Jewish National Fund - We Only Have ONE ISRAEL

From the Hill to the Mount

by Gad Nahshon

Continued...

The following is Rabbi Hirsch's approach to an old issue: 'Babylon and Jerusalem.' He wrote in his book:

"Among other initiatives, we established the first official movement contacts with the World Zionist Organization and the Jewish Agency. In an article in the Jerusalem Post of December 31, 1969, I rejected the predominant American Jewish view known as the Babylon-Jerusalem hypothesis. The common perception at the time was that America was analogous to ancient Babylon, a great independent center whose wealth, status, influence, vitality and creativity would be a source of support and stimulus to the center in Jerusalem. I dismissed the "two-foci" approach, namely that the two centers of world Jewry - Israel and America - were of equal status and importance. Instead, I wrote that "Israel is the 'Broadway' of the Jewish people - the major stage for the enactment of the Jewish drama, and at best the American stage is the setting for the 'road show.'" In a public lecture given around the same time, I described the relationship thus: "Israel is Broadway; America is off-Broadway."

The article was reproduced and disseminated to the entire rabbinical and lay leadership of the American Reform movement. I received numerous critical letters objecting to my deprecation of American Jewry. I countered that no slur was intended. I was merely projecting the reality as I saw it, a reality with which eventually American Jewry would come to terms over the next generation or so. Once both American and Israel Jewry recognized the centrality of Israel, then the desired action would follow. The article proposed what in effect, thirty years later, became known as the Birthright program: a project to send vast numbers of Diaspora Jewish youth to Israel. Excerpts of what I wrote:

What is required is a radical new approach to Diaspora Jewish education, the creation of new institutions, either independent or related to existing institutions, that will serve as academic centers of high standard for tens of thousands of Jewish youth from abroad, one that will provide opportunities for enriched experiences in Jewish living. The same resources that American Jews have made available to build housing for new immigrants to Israel or for Israeli academic institutions, should be made available to preserve and intensify the Jewishness of their own sons and daughters. And the consequences for aliyah and the establishment of closer ties between the two communities are manifest. The Jews of America must learn to relate the Israel as an integral part of their life. And the Jews of Israel must so order the priorities of the State that it becomes a great campus of Jewish life and learning, serving the needs of the entire Jewish people.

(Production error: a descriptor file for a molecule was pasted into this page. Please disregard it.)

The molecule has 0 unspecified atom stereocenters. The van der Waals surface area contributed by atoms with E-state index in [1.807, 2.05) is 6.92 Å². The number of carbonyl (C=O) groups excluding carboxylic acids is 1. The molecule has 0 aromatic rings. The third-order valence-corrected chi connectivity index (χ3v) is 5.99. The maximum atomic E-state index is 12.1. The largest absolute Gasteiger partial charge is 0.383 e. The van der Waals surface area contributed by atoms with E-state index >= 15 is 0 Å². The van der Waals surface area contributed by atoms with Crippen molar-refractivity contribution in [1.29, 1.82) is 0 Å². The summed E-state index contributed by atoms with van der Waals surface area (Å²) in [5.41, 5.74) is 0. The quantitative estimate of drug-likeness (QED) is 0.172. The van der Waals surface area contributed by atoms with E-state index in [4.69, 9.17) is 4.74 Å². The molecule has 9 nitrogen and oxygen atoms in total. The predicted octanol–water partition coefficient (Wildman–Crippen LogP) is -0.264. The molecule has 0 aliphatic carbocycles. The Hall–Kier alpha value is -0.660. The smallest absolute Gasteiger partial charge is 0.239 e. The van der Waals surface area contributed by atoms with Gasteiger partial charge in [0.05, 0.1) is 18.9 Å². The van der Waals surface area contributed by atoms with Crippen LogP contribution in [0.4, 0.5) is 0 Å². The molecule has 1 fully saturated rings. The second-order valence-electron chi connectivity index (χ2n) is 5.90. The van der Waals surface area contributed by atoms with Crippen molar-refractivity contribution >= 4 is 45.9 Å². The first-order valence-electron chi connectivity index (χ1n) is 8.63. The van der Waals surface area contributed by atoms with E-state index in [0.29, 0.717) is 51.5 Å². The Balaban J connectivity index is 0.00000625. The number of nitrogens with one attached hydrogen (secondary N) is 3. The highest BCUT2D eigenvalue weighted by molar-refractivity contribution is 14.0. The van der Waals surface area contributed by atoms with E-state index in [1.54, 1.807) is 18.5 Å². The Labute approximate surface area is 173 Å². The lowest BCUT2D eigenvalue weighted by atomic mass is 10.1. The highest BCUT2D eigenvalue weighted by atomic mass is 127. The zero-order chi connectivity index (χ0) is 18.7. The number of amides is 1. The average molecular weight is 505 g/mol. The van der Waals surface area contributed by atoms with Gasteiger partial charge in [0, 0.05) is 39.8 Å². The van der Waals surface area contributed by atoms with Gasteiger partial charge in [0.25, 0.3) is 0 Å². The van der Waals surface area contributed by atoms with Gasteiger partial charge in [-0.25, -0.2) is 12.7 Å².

The article that was so criticized by my American colleagues was read enthusiastically by Louis Pincus and Leon Dulzin, Chairman and Treasurer respectively of the Jewish Agency - World Zionist Organization. They asked my counsel as to how best to strengthen the Zionist movements in American and reinforce the ties between American Jewry and Israel. I predicted that the Diaspora Zionist movements would continue the slide to ineffectiveness and that the synagogue movements would become the principal framework for Jewish identity. Therefore, it was essential to draw closer to the synagogue movements that represented the preservative forces of Jewish life for the future.

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